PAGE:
One of the guards opened the window in Max’s door, then he opened the bean-port. It wasn’t mealtime, so Max didn’t know what shit he was up to.
“Hey, Mad Dog, got some news for you.” Max didn’t get up, didn’t react. He was numb to the taunts. “I’m fucking talking to you, boy.”
The guard tossed a letter inside Max’s cell. It fell next to the piss puddle. “That’s the last letter you’re ever going to get. Know why? There ain’t no one left to write you. Your momma died last week. Come over here and cry me a river.”
Max watched the puddle lick at the edge of the envelope. He ignored the guard. There was nothing more they could do to him, nothing else they could take from him. He had no clothes but his white boxers. No sheets. No mattress. No peace from the screams and wailing and metal clanging of the other caged animals. They weren’t human anymore.
Nor was he.
The light in his cell was never turned off, so even when his eyes were closed, he saw the shiny gray walls, floor, and ceiling. They’d taken his days and nights. He didn’t know what sunlight looked like; he had no window and hadn’t been out of his cell in a month. He hadn’t been outside in a year. Color had become a figment of his imagination, like all of the outside world. He tried to remember it, but it was more abstract than real.
In the world where humans lived, the sky was blue, the clouds were white, and the sun was yellow and warm.
It was a legend. A fairytale. It was not real. Maybe it had never been real.
He watched the water reach for the envelope. It would pull it into its wet stink, take it as it moved farther down the hall.
“C’mon, Mad Dog. I was saving the letter for your birthday last week, but I forgot about it. And then I went on vacation. Didn’t get back until tonight.” The guard banged his nightstick on the bean-port, then laughed and walked away.
The puddle had consumed half the envelope. Last week was his birthday? For real, or was the guard just fucking with him?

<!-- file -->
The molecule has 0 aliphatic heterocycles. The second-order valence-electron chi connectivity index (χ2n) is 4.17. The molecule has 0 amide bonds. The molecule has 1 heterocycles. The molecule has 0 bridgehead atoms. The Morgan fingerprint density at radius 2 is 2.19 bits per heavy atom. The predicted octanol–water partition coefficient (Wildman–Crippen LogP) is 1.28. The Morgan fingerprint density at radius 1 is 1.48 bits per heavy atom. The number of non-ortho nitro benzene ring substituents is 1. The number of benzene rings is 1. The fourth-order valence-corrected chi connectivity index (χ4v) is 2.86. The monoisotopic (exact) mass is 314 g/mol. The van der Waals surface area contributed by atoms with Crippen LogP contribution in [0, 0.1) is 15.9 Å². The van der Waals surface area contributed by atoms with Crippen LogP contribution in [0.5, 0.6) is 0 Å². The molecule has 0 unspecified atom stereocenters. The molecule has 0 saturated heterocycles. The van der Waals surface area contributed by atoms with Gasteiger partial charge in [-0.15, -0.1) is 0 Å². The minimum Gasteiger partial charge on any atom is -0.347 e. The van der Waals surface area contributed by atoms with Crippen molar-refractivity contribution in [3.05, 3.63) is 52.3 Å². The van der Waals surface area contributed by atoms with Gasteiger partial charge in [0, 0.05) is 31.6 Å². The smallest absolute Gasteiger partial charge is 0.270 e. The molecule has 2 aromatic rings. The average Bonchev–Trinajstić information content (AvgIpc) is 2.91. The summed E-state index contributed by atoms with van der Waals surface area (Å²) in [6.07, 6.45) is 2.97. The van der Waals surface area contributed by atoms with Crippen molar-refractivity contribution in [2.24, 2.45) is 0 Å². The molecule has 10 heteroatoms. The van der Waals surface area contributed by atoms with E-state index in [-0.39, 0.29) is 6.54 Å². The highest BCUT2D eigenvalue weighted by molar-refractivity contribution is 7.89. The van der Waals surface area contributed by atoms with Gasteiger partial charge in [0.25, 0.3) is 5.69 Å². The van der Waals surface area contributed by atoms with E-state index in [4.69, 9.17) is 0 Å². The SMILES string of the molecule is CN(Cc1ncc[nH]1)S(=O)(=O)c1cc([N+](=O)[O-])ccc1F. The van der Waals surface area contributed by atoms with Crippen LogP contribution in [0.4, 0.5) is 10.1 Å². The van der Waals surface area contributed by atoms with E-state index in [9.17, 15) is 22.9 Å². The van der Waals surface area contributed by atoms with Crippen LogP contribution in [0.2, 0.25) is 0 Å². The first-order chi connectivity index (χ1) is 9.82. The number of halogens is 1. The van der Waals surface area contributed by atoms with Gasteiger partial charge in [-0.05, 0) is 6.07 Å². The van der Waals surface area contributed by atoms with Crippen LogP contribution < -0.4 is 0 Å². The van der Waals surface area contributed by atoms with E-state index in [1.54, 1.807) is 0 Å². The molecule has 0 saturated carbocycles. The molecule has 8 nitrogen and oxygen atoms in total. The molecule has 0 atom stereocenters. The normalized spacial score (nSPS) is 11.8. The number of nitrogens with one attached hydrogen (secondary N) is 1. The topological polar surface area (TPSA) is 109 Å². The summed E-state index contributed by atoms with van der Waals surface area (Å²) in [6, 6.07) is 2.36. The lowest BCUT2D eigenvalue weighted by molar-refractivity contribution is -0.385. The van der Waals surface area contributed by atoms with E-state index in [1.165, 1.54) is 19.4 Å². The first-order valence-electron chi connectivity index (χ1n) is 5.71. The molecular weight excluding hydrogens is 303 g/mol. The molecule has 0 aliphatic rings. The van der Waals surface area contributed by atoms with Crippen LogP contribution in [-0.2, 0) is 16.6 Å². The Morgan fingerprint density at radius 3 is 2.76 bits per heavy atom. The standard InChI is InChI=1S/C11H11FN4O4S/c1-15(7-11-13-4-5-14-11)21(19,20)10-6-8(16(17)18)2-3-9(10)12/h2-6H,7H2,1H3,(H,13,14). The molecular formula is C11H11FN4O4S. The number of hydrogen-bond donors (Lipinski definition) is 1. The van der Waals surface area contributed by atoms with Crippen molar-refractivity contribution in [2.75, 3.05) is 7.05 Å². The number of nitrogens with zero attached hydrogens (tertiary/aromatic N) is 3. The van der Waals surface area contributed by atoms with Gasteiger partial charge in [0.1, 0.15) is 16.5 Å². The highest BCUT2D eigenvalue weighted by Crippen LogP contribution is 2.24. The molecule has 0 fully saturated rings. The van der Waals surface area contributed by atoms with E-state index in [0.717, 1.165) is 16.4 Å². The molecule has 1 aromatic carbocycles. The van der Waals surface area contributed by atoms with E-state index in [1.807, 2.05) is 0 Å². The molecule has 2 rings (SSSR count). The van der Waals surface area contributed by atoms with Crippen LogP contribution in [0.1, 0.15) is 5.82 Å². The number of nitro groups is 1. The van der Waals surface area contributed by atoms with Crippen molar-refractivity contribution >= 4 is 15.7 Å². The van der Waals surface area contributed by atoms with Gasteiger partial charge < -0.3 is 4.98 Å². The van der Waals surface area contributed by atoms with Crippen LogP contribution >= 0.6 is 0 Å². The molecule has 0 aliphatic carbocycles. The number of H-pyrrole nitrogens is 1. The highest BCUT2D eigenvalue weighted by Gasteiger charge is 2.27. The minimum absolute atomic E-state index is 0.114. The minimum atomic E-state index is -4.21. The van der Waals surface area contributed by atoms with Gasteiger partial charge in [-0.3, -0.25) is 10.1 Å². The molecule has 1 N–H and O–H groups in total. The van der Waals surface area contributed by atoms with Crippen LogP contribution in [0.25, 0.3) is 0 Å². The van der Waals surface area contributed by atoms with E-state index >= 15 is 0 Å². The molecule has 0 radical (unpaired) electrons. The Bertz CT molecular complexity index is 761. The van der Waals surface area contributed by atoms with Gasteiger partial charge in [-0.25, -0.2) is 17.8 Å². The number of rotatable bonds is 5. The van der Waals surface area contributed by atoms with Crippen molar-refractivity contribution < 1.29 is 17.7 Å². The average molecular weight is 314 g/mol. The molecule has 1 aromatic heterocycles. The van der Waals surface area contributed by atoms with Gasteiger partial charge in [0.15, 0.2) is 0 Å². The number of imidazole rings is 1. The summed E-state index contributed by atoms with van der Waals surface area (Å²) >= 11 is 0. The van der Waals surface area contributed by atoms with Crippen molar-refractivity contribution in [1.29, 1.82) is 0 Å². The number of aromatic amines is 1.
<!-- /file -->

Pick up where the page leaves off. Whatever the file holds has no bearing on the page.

Max lunged to his feet and grabbed the piss-soaked envelope. It had his mom’s return address. It had already been opened, as all of them were.
“My Son—” it started and ended “—you.” Everything in between was lost, morphed into a blue wash by the puddle. Max dropped to his knees. The stink pooled around him, cold on his cold skin.
There was another document in the envelope, a copy of a death certificate. His mom’s. The guard had added it to her envelope—it was folded too large to fit. The puddle hadn’t erased any of these words. Not even the ones that needed softening.
“Cause of Death: Suicide.”
She’d been dependent on painkillers for years. Even before his world went to hell.
His sister had written him, once. She’d mentioned how she was caring for their mom, learning to cook, moving Mom to the chair by the window before she went to school. She said he’d be proud of her, doing all the chores.
He was proud of her. If he hadn’t done what he’d done, he would have been there to help her. He’d have been there to stop her from going to that party. Or if she’d sneaked out and went anyway, he’d could have been the one to drive her home. She’d never have gotten in her car drunk if he’d been there.
Max didn’t have the strength to hold the paper any longer. He lowered his hand, surrendering the paper to the puddle. It sank into the shallow pool, then became weightless and shimmied away. He watched it disappear.
The guards were shouting at the others to settle down. As if words could stop the animals from trying to be humans.
He dug his fingernail into the soft flesh of his inner arm and felt pain rush through him. Like a drug, it made him dizzy. He was glad he could still feel. Animals couldn’t feel, could they?
He’d lost three members of his family in the five years he’d been locked up. His whole fucking family. His father first from shame. His sister from a night of rebellion. And now his mom. From a broken heart.
He dug his fingernail deeper into his arm. It hurt so good. He etched away at the skin, carving a thick horizontal line. As long as it hurt, he was human. Too soon, the line ended. The pain started to fade. He panicked.
What if the gray he lived in, the gray that was in his eyes when he was awake and asleep, the gray that was eating his mind, made him forget them? Already, he couldn’t remember their faces.
There was only one way he knew he would never forget them. He had to make a line for each of his family members.
The pain was intense. He stared at the bright red color that seeped down his arm and dripped into the puddle. It was the most beautiful thing he’d ever seen. The gray hadn’t taken his blood yet. He bled red; he felt pain. He was alive, still.
The gray hadn’t won. Yet.
He was never going to get out of the box he was in. These lines, they would scar. When he could no longer see, when he could no longer think, he could still touch them. And remember.
He’d once had a thing called a heart.
(C) Elaine Levine TWISTED MERCY (Red Team Book 4)